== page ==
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Journal of Craniovertebral Junction and Spine
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ORIGINAL ARTICLE
Year : 2011  |  Volume : 2  |  Issue : 1  |  Page : 32-37

Comparative quantitative analysis of osseous anatomy of the craniovertebral junction of tiger, horse, deer, and humans


1 Department of Neurosurgery, Seth G.S. Medical College and K.E.M. Hospital, Parel, Mumbai, India
2 Department of Anatomy, Seth G.S. Medical College and K.E.M. Hospital, Parel, Mumbai, India
3 Department of Veterinary Anatomy, Histology and Embryology, Bombay Veterinary College, Parel, Mumbai, India

Correspondence Address:
Atul Goel
Department of Neurosurgery, Seth G.S. Medical College and K.E.M Hospital, Parel, Mumbai 400 012
India
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Source of Support: None, Conflict of Interest: None


DOI: 10.4103/0974-8237.85311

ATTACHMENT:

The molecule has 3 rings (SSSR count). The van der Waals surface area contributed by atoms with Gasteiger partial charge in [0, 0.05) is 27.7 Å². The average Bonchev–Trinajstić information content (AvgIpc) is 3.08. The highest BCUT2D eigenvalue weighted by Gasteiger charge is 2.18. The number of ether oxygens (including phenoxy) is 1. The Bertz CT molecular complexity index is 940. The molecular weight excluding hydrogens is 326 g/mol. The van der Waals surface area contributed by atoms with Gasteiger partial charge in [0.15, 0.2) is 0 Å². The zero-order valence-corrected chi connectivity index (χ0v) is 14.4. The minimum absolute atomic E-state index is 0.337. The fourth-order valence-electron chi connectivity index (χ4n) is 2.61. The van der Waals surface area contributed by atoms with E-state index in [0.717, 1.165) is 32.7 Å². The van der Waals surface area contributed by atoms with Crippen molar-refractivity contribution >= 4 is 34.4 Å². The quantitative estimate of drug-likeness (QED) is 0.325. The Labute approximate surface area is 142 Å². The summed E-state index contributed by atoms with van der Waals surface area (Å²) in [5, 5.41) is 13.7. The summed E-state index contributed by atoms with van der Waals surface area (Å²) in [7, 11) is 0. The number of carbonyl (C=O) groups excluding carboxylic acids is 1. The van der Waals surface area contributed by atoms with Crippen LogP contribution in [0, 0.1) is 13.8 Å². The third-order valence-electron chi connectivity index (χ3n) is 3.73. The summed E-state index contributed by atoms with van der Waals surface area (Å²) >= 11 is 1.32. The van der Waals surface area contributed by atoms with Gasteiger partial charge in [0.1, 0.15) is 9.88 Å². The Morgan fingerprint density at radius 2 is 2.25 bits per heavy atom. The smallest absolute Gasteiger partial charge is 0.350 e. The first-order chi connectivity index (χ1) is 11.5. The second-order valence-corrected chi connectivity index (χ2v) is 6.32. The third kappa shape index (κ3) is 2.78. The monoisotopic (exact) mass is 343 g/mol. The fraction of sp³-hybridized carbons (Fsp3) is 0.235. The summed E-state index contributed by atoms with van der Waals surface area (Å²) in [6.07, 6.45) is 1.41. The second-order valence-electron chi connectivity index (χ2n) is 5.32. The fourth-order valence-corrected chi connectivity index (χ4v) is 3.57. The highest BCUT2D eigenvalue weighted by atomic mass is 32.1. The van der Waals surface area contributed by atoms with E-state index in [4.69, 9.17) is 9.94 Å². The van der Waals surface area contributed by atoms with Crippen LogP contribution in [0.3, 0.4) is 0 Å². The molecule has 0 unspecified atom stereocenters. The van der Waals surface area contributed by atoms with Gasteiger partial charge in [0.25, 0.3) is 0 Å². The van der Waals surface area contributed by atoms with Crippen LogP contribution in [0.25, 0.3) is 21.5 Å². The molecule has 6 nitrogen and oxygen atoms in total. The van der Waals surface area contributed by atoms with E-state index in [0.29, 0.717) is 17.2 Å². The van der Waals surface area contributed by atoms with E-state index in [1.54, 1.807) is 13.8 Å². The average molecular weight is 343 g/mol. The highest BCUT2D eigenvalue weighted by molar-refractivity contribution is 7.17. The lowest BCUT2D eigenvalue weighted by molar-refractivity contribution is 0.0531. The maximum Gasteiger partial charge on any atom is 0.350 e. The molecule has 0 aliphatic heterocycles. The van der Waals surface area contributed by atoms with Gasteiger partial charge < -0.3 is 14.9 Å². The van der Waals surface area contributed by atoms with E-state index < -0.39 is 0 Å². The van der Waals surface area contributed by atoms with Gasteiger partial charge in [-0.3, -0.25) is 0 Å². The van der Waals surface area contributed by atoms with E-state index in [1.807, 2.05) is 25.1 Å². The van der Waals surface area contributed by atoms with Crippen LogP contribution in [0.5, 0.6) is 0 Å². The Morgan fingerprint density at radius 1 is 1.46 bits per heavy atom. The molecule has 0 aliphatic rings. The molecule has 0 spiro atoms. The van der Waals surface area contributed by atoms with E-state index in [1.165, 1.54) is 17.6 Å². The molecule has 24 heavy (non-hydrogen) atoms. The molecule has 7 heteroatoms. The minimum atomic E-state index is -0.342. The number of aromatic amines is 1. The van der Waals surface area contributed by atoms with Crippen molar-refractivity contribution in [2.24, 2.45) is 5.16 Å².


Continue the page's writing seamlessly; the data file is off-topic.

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Aim: To compare the osseous anatomy of the craniovertebral junction of a horse, deer, and tiger with that of a human being. The variation in the structure of bones in these animals is analyzed. Materials and Methods: Various dimensions of the bones of the craniovertebral junction of the horse, deer, and tiger were quantitatively measured, and their differences with those of human bones were compared and analyzed. Results: Apart from the sizes and weights, there are a number of structural variations in the bones of these animals that depend on their functional needs. The more remarkable difference in joint morphology is noticed in the occipitoatlantal joint. The occipitoatlantal articulation is remarkably large and deep, resembling a 'hinge joint' in all the three animals studied. The odontoid process is 'C shaped' in the deer and horse and is 'denslike' in the tiger and humans. The transverse processes of the atlas are in the form of large wings in all the three animals. The arches of the atlas are large and flat, but the traverse of the vertebral artery resembles, to an extent, to that of human vertebral artery. The rotatory movements of the head at the craniovertebral junction are wider ranged in the horse and deer as compared with those of the tiger and humans. The bones of the craniovertebral junction of all the three animals are adapted to the remarkable thickness and strength of the extensor muscles of the nape of the neck. Conclusions: Despite the wide variations in the size of the bones, the basic patterns of structure, vascular and neural relationship, and joint alignments have remarkable similarities and a definite pattern of differences.


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